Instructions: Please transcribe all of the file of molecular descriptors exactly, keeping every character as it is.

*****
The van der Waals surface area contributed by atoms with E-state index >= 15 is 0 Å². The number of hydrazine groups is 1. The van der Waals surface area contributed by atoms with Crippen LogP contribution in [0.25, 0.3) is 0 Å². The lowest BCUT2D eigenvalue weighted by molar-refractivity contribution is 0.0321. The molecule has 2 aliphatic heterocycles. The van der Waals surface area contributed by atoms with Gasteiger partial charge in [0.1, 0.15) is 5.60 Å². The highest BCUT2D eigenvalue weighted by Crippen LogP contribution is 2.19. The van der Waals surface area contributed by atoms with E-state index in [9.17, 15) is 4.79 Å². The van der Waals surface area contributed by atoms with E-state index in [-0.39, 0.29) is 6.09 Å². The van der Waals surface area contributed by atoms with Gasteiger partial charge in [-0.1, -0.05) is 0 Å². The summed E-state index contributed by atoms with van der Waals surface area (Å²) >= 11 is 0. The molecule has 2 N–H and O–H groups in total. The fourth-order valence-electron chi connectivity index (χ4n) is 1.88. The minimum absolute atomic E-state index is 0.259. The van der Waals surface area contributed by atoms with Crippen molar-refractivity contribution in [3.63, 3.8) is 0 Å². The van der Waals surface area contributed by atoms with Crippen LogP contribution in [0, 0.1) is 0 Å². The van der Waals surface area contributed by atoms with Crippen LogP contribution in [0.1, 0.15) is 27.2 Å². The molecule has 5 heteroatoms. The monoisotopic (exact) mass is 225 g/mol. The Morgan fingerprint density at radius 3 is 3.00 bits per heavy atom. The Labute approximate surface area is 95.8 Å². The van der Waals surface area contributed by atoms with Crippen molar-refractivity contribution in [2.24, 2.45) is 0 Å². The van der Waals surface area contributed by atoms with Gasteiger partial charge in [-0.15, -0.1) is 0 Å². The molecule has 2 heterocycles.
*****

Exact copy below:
The van der Waals surface area contributed by atoms with E-state index >= 15 is 0 Å². The number of hydrazine groups is 1. The van der Waals surface area contributed by atoms with Crippen LogP contribution in [0.25, 0.3) is 0 Å². The lowest BCUT2D eigenvalue weighted by molar-refractivity contribution is 0.0321. The molecule has 2 aliphatic heterocycles. The van der Waals surface area contributed by atoms with Gasteiger partial charge in [0.1, 0.15) is 5.60 Å². The highest BCUT2D eigenvalue weighted by Crippen LogP contribution is 2.19. The van der Waals surface area contributed by atoms with E-state index in [9.17, 15) is 4.79 Å². The van der Waals surface area contributed by atoms with E-state index in [-0.39, 0.29) is 6.09 Å². The van der Waals surface area contributed by atoms with Gasteiger partial charge in [-0.1, -0.05) is 0 Å². The summed E-state index contributed by atoms with van der Waals surface area (Å²) >= 11 is 0. The molecule has 2 N–H and O–H groups in total. The fourth-order valence-electron chi connectivity index (χ4n) is 1.88. The minimum absolute atomic E-state index is 0.259. The van der Waals surface area contributed by atoms with Crippen molar-refractivity contribution in [3.63, 3.8) is 0 Å². The van der Waals surface area contributed by atoms with Crippen LogP contribution in [0, 0.1) is 0 Å². The van der Waals surface area contributed by atoms with Crippen LogP contribution in [0.1, 0.15) is 27.2 Å². The molecule has 5 heteroatoms. The monoisotopic (exact) mass is 225 g/mol. The Morgan fingerprint density at radius 3 is 3.00 bits per heavy atom. The Labute approximate surface area is 95.8 Å². The van der Waals surface area contributed by atoms with Crippen molar-refractivity contribution in [2.24, 2.45) is 0 Å². The van der Waals surface area contributed by atoms with Gasteiger partial charge in [-0.15, -0.1) is 0 Å². The molecule has 2 heterocycles.